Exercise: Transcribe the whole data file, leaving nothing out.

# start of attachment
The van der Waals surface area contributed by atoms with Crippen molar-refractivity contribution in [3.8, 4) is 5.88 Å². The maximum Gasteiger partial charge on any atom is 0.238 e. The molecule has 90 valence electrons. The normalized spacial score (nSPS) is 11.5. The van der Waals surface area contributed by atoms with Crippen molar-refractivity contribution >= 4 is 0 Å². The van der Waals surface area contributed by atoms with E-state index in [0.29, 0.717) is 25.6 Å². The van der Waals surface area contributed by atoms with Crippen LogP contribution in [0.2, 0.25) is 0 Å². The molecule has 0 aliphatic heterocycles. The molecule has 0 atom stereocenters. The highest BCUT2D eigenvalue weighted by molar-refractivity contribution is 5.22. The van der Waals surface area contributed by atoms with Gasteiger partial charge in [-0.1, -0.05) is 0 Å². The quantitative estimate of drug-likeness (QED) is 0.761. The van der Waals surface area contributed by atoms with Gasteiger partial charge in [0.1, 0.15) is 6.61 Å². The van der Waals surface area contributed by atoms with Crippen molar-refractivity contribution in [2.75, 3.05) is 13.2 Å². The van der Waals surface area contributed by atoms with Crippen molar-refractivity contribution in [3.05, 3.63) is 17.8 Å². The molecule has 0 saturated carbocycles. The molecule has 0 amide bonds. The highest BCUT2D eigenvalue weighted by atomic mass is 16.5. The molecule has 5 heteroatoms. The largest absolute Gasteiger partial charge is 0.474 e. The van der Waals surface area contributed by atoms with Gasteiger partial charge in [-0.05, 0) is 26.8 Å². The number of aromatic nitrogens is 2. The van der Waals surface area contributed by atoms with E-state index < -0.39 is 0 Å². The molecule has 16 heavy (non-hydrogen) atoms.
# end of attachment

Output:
The van der Waals surface area contributed by atoms with Crippen molar-refractivity contribution in [3.8, 4) is 5.88 Å². The maximum Gasteiger partial charge on any atom is 0.238 e. The molecule has 90 valence electrons. The normalized spacial score (nSPS) is 11.5. The van der Waals surface area contributed by atoms with Crippen molar-refractivity contribution >= 4 is 0 Å². The van der Waals surface area contributed by atoms with E-state index in [0.29, 0.717) is 25.6 Å². The van der Waals surface area contributed by atoms with Crippen LogP contribution in [0.2, 0.25) is 0 Å². The molecule has 0 aliphatic heterocycles. The molecule has 0 atom stereocenters. The highest BCUT2D eigenvalue weighted by molar-refractivity contribution is 5.22. The van der Waals surface area contributed by atoms with Gasteiger partial charge in [-0.1, -0.05) is 0 Å². The quantitative estimate of drug-likeness (QED) is 0.761. The van der Waals surface area contributed by atoms with Gasteiger partial charge in [0.1, 0.15) is 6.61 Å². The van der Waals surface area contributed by atoms with Crippen molar-refractivity contribution in [2.75, 3.05) is 13.2 Å². The van der Waals surface area contributed by atoms with Crippen molar-refractivity contribution in [3.05, 3.63) is 17.8 Å². The molecule has 0 saturated carbocycles. The molecule has 0 amide bonds. The highest BCUT2D eigenvalue weighted by atomic mass is 16.5. The molecule has 5 heteroatoms. The largest absolute Gasteiger partial charge is 0.474 e. The van der Waals surface area contributed by atoms with Gasteiger partial charge in [-0.05, 0) is 26.8 Å². The number of aromatic nitrogens is 2. The van der Waals surface area contributed by atoms with E-state index < -0.39 is 0 Å². The molecule has 16 heavy (non-hydrogen) atoms.